Society’s Standards: Clothing


The winners of “Best Style” in the yearbook, seniors Emma Jarvis & Dylan Amaro. Photo taken by Bennett Proegler.

It is the year 2018, and women and girls are still told what to wear. Many schools and communities have strict dress codes that take away the ability for women to express themselves through their clothes. Chelsea School District has done a reasonable job at managing the dress code. In the high school, they give us more freedom to wear what we want. However, this does not mean that this isn’t a problem in our society. Telling a young girl that her shoulders are too distracting sets a precedent that can never be reversed. This teaches girls that they are at fault for a man staring at them, when in reality, the blame should be put on the boy. I understand that there must be a limit on some clothing, such as gang related symbols that can be associated with violence, but in my experience, fingertip-length shorts are far too excessive.

The shape of a student’s body is a major factor in determining the school’s dress code for that individual. One student, Greta Robbins, said that she feels more comfortable dressing differently than her sister because of their different body types. “I’m worried that I am looked down upon when wearing lower-cut or tight shirts simply because I am bustier than some other girls, so I just decide to dress more conservative,” Robbins said. She is just one of many girls who have these feelings about their body in relation to what they wear. Women should not be ashamed to wear something because they are worried about being judged. This concern is rooted in adults telling girls from a young age that certain outfits call unwanted attention to their body.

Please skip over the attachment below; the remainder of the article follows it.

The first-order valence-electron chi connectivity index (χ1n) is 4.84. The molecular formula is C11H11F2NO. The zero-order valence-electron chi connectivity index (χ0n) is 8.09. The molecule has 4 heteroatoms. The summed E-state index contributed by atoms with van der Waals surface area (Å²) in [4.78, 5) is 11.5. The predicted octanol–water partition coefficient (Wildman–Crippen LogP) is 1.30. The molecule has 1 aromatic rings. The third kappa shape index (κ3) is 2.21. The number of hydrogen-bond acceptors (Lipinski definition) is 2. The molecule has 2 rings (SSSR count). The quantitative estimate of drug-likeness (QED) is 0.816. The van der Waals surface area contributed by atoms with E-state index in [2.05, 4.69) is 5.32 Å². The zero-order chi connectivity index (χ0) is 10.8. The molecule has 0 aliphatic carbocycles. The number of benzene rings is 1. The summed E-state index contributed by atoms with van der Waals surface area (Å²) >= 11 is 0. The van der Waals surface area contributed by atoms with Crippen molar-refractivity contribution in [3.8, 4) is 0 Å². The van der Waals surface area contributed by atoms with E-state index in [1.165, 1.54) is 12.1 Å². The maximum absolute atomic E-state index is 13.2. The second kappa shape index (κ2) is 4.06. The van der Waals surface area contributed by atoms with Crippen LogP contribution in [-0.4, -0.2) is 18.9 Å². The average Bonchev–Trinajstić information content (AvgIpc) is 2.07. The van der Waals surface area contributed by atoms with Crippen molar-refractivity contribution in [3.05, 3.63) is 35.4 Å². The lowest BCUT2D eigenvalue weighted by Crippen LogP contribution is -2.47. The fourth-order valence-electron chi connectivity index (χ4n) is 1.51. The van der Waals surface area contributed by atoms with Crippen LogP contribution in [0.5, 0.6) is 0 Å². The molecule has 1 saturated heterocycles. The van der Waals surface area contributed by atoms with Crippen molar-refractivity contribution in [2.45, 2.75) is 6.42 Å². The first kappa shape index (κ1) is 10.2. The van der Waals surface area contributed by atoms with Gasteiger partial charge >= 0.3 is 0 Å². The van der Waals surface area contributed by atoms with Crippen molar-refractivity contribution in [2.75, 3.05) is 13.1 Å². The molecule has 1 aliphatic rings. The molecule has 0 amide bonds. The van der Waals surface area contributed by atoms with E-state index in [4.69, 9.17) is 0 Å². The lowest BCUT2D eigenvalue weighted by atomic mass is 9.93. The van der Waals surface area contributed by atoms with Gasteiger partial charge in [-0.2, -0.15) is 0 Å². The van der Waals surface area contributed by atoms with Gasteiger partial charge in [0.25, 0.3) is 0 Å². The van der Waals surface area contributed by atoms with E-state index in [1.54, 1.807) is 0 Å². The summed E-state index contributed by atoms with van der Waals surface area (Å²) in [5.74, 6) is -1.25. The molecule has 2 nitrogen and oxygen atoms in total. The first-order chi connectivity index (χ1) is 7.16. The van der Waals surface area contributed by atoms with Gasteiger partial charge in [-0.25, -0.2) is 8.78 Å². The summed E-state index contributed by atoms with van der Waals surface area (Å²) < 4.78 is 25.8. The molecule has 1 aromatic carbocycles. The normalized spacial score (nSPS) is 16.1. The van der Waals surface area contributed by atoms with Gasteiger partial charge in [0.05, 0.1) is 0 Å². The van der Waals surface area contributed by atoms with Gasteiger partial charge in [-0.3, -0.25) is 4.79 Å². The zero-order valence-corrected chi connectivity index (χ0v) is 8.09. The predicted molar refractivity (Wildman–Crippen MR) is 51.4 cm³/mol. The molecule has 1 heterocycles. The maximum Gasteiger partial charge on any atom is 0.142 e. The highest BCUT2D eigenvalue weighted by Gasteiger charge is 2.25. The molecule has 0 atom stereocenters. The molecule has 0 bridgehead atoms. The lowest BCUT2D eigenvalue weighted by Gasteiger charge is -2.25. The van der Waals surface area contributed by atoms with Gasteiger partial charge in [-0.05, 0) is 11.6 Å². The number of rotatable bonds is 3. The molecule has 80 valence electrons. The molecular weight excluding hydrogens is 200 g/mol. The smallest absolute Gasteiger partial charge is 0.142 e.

Some girls also feel like they are being singled-out for their body features that aren’t seen a typical. Nina White has always been blessed with long legs and arms–which hasn’t always been a positive thing. “My most notable dress code violation was when I was in middle school, and I was wearing a skirt that was just as long as my friend’s shorts. My friend on the other hand, had skinnier and shorter legs than I had, but I was the one taken out of class. I was escorted to the office, and I had to call home and wait to get new clothes.” Nina has since then embraced her body. She was once shamed for her long legs and arms, but now she uses them to dominate on the volleyball court. The moral of the story is that it is more of a disruption for the girl that is deliberately taken out of class than it is for the boy that is supposedly distracted by the girls body. School is a place of learning and positive social interaction. Focusing on a girl’s outfit takes away from the major focuses of school, and that is why the school’s dress code should be more of a standard to follow rather than a punishable act.